Inching Toward an Opening

Re Trellis/Nisi: Cautiously, Some Promising News

David Stone
Old Mail Piles Up in Trellis/Nisi's Entrance, Then...
Old Mail Piles Up in Trellis/Nisi's Entrance, Then...
© David Stone / Roosevelt Island Daily

Midweek, I checked out Trellis/Nisi again, as I have many times since summer when the Nisi sign began pulsing, flowers first graced empty tables and wine bottles waited on bright glass shelves. Disappointed, I found mail two week old reflecting sunlight just inside the door.

I challenged Hudson about their plans, now that Nisi seemed to be sinking. But then, something interesting happened.

Anyone holding onto a nostalgic longing for the return of Trellis, the once popular community gathering place, should probably let go of that vision. It's never going to happen. When Nisi opens, it'll be different, a giant step upscale, from homely diner to Kaie Razaghi's dream of fine Greek dining.

In nearly three years since Trellis closed for remodeling, Riverwalk Bar & Grill emerged as the goto place for residents looking for a casual retreat, a business lunch or dinner with friends. Many will not come back when Nisi opens. Some will head for the new wine bar on Main Street and some for the Mexican restaurant across the street.

Nisi faces more competition than Trellis ever did. Me, I love Greek food, and I'll be one of the first to enjoy Kaie and Alex Razaghi's fresh Hellenic cuisine.

Roosevelt Islanders, new and old, and visitors drawn from elsewhere may be enough to support years of enjoyment and much needed change on Main Street. Time will tell.

Trellis's Rocky Road On the Way to Nisi

Now that some cautiously promising news has, once again, energized Main Street optimists, it's worth a quick look back at what went wrong.

Responding to demands for an upgrade from Hudson, the real estate company charged with bringing new life to Roosevelt Island's commercial center, the Razaghi family drafted plans for a near total rebuild, discarding Trellis completely in favor of an upscale Greek restaurant, although that decision was not well known at the time.

The critical problem that led to years of delays and frustration cropped up early. Architects who designed the new space specified the removal of a wall that turned out to hold a main support for the structure above. Nobody noticed until a great deal of work had already been done.

Kaie and Alex Razaghi were stuck. Because Island House could not be allowed to collapse forward onto Good Shepherd Plaza, they were forced to plan, get approvals again and build largely from scratch.

Powered by a dream, determined to continue serving the community and supported by Hudson, they made the expensive and, as it turned out, unimaginably complicated decision to go forward.

You'd think Kaie and Alexander would have second thoughts by now, but you'd probably be wrong. When you catch up with them, as I did in August, and as Frank Farance reports that he did this week, the bright and congenial determination that has always characterized the family is as warm and confident as ever.

Right Now and Hopefully Soon

I challenged Alex Kaplan, who handles the Roosevelt Island project for Hudson, after reciting the long wait and series of false starts, "Can you explain for our readers why we should have confidence in this key location ever reopening as a restaurant?"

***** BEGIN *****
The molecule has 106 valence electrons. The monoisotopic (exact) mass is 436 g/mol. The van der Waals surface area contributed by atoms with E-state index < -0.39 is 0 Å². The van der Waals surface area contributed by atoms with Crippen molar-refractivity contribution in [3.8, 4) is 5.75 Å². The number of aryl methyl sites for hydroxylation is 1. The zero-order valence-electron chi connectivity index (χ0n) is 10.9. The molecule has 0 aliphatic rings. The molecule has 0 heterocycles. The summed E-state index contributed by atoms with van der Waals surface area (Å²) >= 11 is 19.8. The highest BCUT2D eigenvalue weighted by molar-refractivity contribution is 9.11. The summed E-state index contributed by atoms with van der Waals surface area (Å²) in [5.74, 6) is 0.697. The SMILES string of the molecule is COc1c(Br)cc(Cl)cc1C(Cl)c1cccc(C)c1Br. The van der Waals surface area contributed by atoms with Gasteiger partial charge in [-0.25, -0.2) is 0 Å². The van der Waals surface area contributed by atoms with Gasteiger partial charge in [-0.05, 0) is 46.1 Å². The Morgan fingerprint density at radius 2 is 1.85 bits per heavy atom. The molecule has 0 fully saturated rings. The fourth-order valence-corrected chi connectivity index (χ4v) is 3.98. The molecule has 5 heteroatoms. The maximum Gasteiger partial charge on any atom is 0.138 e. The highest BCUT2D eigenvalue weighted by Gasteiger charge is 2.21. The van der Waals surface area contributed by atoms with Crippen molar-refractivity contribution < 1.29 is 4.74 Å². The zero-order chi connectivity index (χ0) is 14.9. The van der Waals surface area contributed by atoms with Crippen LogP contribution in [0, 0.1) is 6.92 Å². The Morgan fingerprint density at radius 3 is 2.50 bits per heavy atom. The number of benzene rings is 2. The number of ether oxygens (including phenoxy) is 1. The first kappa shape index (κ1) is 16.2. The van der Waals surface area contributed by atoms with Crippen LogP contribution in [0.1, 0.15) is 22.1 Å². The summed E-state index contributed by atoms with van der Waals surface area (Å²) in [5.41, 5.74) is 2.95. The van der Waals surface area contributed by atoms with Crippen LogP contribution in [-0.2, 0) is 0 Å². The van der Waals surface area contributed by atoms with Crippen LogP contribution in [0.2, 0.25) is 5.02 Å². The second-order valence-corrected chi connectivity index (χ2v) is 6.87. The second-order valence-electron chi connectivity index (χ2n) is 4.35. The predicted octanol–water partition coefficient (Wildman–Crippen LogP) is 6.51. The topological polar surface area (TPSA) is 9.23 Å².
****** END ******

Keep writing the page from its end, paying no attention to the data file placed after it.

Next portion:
Over the top, sure, but Kaplan was not rattled.

"We too," she wrote, "are very much looking forward to the day that Nisi opens. Kaie and Alex have put a tremendous amount of resources into the renovation and I know they are looking forward to opening day, perhaps more than the rest of us combined."

Optimism gone haywire? Wishful thinking to the point of intoxication? Or just cover for the absence of any alternative plan?

None of the above, it appears, according to a comment by Frank Farance on the Roosevelt Islander blog. Farance lives above Trellis/Nisi and, being who he is, could not resist going downstairs when he heard the sounds of workers below. 

Inside Nisi, he found Kaie Razaghi supervising plumbers on the job in anticipation of opening, and of course, again, Frank being Frank, he took the opportunity to quiz him about it.

"They got their fire/etc. inspections," he wrote, "and then needed to turn the gas on. Well, there were two problems: first was their permit was old enough that they had to get a new permit and do some plumbing work, but the second was that the inspection rules changed since the Lower East Side building collapse, which was caused by the bogus gas work/plumbing and explosion. Since that event, all plumbing has to be inspected by the City/Con Ed, rather than in the past where the plumbers could self-inspect.

"He hopes this is the last obstacle," Farance noted, and added that Razaghi blew off rumors of his selling the restaurant as nonsense.

Later, I ran into Rick O'Conor, the respected and knowledgable editor and publisher of the Roosevelt Islander blog.

"Kaie told me that too," O'Conor said.

Come to think about it, I heard a similar version, back in August, myself.

So, is Nisi about to rise up from the legacy of Trellis any time soon? I think it is. The old mail has been collected, and to be fair, we all know Kaie and Alex Razaghi to be as forthright as they come. Regardless of recent history, they have always intended to do as they promised.

This time, I believe it's going to happen.

But I could be wrong. My eagerness for great Greek food just a five minute walk away may have infected me with excess optimism.

I'm hanging on to with happy anticipation until the future proves me wrong, if it ever does.

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